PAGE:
2022 is likely to see a replay of last year’s serious port disruptions – and exporters have been warned to be aware and be prepared.
Citrus Growers’ Association CEO Justin Chadwick has advised stakeholders in his weekly newsletter that the performance of South African container terminals is well below international norms or acceptable levels.
“Equipment challenges, coupled with weather delays and the fact that hundreds of key personnel have left Transnet after being offered a voluntary severance package, have seen performance continue to deteriorate, resulting in extended shipping delays.”
At the height of last year’s port congestion crisis, ships were spending days or weeks before calling ports – and in some cases months on the coast before finally departing South Africa after completing the full port rotation.
This led some shipping lines to pull services from some ports, and in many cases, omit SA ports due to the severity of the delays.
As a result there were massive bottlenecks and congestion at the port’s cold stores.
CGA logistics development manager, Mitchell Brooke, has been an outspoken industry voice, never mincing his words – and warning that the poor state of Transnet’s operations is seriously compromising the South African agriculture and manufacturing industries, posing a huge threat to the local economy.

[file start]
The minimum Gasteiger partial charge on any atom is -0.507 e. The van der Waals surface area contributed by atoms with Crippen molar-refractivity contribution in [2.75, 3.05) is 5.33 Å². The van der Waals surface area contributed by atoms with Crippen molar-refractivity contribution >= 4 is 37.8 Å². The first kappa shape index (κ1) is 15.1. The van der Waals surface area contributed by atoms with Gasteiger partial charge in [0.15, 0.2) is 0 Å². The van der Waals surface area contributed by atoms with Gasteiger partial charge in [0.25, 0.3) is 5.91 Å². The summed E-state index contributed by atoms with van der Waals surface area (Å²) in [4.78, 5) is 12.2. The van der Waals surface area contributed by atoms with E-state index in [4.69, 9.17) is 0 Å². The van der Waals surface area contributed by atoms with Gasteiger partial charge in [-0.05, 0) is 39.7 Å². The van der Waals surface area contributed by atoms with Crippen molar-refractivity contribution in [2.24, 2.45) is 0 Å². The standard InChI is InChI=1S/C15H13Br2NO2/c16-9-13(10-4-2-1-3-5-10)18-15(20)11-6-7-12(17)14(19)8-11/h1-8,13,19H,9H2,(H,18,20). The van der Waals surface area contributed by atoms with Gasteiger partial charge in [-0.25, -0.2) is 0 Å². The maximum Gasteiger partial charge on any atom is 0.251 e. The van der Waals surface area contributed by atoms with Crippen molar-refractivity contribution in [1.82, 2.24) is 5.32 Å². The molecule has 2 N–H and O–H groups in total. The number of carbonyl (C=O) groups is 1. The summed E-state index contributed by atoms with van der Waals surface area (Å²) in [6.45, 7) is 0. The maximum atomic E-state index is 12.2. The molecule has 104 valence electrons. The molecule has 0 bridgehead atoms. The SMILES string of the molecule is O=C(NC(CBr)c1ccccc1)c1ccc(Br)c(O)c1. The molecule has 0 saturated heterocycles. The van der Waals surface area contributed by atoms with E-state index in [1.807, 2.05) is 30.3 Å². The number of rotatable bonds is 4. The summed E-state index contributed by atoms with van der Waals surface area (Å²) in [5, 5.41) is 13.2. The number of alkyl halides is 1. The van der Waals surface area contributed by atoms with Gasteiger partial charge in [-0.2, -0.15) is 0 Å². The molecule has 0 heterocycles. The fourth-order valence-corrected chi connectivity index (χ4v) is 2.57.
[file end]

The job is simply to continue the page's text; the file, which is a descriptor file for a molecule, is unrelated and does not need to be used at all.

There’s no doubt that port operations in 2022 will be constrained.
“The necessary resources to bring about the needed improvement in efficiency will take some time to come to fruition,” said Chadwick.
“2021 was an annus horribilis for the southern African citrus industry – with many stating that they had never experienced such a horrible year.
“The challenges experienced last year during the citrus season continued throughout the table grape season – which is why exporters need a thorough and well-developed logistics plan for 2022,” he said.
“Once this good plan is developed, exporters will need to keep their ear to the ground to ensure they are aware of events that impact on the plan – and be prepared to adapt to these changes.
“One thing we learnt in 2021 was to expect the unexpected – hopefully in 2022 this does not include an insurrection or a cyberattack – but who knows what will be thrown at us?” CGA would engage daily with the port operator on operational issues, and feed through information/intelligence as it gets known, he said.
“We will encourage and support the port operator wherever possible.
“In this way the thousands of logistics decisions made on a daily basis will be informed decisions, and we can get to not only export the big volume anticipated for 2022, but export it timeously and in line with marketing plans.”